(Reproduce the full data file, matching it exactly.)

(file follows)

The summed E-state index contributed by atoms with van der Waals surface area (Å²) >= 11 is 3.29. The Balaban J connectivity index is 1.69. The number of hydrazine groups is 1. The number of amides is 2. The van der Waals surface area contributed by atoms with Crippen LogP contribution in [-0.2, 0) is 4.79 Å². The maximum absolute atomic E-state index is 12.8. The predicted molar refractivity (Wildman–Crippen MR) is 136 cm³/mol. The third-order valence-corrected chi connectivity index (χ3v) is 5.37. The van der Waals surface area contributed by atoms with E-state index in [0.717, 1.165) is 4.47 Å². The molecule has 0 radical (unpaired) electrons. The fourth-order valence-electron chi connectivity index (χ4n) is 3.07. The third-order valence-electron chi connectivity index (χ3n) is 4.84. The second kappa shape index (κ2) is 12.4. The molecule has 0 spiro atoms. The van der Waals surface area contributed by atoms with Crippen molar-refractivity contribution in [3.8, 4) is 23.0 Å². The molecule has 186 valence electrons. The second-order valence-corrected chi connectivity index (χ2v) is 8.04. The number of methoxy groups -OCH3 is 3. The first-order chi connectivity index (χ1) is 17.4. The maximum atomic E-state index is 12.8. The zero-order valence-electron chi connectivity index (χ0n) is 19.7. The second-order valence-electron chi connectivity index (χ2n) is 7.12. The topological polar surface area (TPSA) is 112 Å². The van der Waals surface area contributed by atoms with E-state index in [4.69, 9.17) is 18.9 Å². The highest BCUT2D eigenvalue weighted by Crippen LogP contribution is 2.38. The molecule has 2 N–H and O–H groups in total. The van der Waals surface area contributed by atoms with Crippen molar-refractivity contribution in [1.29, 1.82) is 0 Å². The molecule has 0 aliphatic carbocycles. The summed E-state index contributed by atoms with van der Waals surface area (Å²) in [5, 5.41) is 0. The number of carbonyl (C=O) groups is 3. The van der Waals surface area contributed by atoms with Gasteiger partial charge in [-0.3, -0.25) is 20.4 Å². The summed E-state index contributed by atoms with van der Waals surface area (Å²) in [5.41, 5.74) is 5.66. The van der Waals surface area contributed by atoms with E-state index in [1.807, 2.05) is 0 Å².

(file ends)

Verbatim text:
The summed E-state index contributed by atoms with van der Waals surface area (Å²) >= 11 is 3.29. The Balaban J connectivity index is 1.69. The number of hydrazine groups is 1. The number of amides is 2. The van der Waals surface area contributed by atoms with Crippen LogP contribution in [-0.2, 0) is 4.79 Å². The maximum absolute atomic E-state index is 12.8. The predicted molar refractivity (Wildman–Crippen MR) is 136 cm³/mol. The third-order valence-corrected chi connectivity index (χ3v) is 5.37. The van der Waals surface area contributed by atoms with E-state index in [0.717, 1.165) is 4.47 Å². The molecule has 0 radical (unpaired) electrons. The fourth-order valence-electron chi connectivity index (χ4n) is 3.07. The third-order valence-electron chi connectivity index (χ3n) is 4.84. The second kappa shape index (κ2) is 12.4. The molecule has 0 spiro atoms. The van der Waals surface area contributed by atoms with Crippen molar-refractivity contribution in [3.8, 4) is 23.0 Å². The molecule has 186 valence electrons. The second-order valence-corrected chi connectivity index (χ2v) is 8.04. The number of methoxy groups -OCH3 is 3. The first-order chi connectivity index (χ1) is 17.4. The maximum atomic E-state index is 12.8. The zero-order valence-electron chi connectivity index (χ0n) is 19.7. The second-order valence-electron chi connectivity index (χ2n) is 7.12. The topological polar surface area (TPSA) is 112 Å². The van der Waals surface area contributed by atoms with E-state index in [4.69, 9.17) is 18.9 Å². The highest BCUT2D eigenvalue weighted by Crippen LogP contribution is 2.38. The molecule has 2 N–H and O–H groups in total. The van der Waals surface area contributed by atoms with Crippen molar-refractivity contribution in [1.29, 1.82) is 0 Å². The molecule has 0 aliphatic carbocycles. The summed E-state index contributed by atoms with van der Waals surface area (Å²) in [5, 5.41) is 0. The number of carbonyl (C=O) groups is 3. The van der Waals surface area contributed by atoms with Gasteiger partial charge in [-0.3, -0.25) is 20.4 Å². The summed E-state index contributed by atoms with van der Waals surface area (Å²) in [5.41, 5.74) is 5.66. The van der Waals surface area contributed by atoms with E-state index in [1.807, 2.05) is 0 Å².